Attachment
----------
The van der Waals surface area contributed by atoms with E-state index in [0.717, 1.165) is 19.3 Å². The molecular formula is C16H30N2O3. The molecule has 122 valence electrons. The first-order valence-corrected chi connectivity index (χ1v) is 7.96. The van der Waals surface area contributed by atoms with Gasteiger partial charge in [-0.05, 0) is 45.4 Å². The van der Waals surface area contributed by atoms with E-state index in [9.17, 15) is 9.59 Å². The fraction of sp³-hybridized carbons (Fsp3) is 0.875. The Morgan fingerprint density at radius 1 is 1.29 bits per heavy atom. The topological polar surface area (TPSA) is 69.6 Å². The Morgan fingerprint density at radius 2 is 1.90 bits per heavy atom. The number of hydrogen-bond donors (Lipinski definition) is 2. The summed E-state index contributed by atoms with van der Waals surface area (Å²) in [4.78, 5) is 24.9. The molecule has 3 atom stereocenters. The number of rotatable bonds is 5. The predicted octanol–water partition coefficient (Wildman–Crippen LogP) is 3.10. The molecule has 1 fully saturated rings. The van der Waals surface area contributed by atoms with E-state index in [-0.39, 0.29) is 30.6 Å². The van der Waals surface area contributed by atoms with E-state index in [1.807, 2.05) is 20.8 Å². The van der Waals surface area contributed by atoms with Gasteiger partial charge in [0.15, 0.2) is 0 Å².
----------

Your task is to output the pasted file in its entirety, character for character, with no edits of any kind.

The van der Waals surface area contributed by atoms with E-state index in [0.717, 1.165) is 19.3 Å². The molecular formula is C16H30N2O3. The molecule has 122 valence electrons. The first-order valence-corrected chi connectivity index (χ1v) is 7.96. The van der Waals surface area contributed by atoms with Gasteiger partial charge in [-0.05, 0) is 45.4 Å². The van der Waals surface area contributed by atoms with E-state index in [9.17, 15) is 9.59 Å². The fraction of sp³-hybridized carbons (Fsp3) is 0.875. The Morgan fingerprint density at radius 1 is 1.29 bits per heavy atom. The topological polar surface area (TPSA) is 69.6 Å². The Morgan fingerprint density at radius 2 is 1.90 bits per heavy atom. The number of hydrogen-bond donors (Lipinski definition) is 2. The summed E-state index contributed by atoms with van der Waals surface area (Å²) in [4.78, 5) is 24.9. The molecule has 3 atom stereocenters. The number of rotatable bonds is 5. The predicted octanol–water partition coefficient (Wildman–Crippen LogP) is 3.10. The molecule has 1 fully saturated rings. The van der Waals surface area contributed by atoms with E-state index in [-0.39, 0.29) is 30.6 Å². The van der Waals surface area contributed by atoms with E-state index in [1.807, 2.05) is 20.8 Å². The van der Waals surface area contributed by atoms with Gasteiger partial charge in [0.15, 0.2) is 0 Å².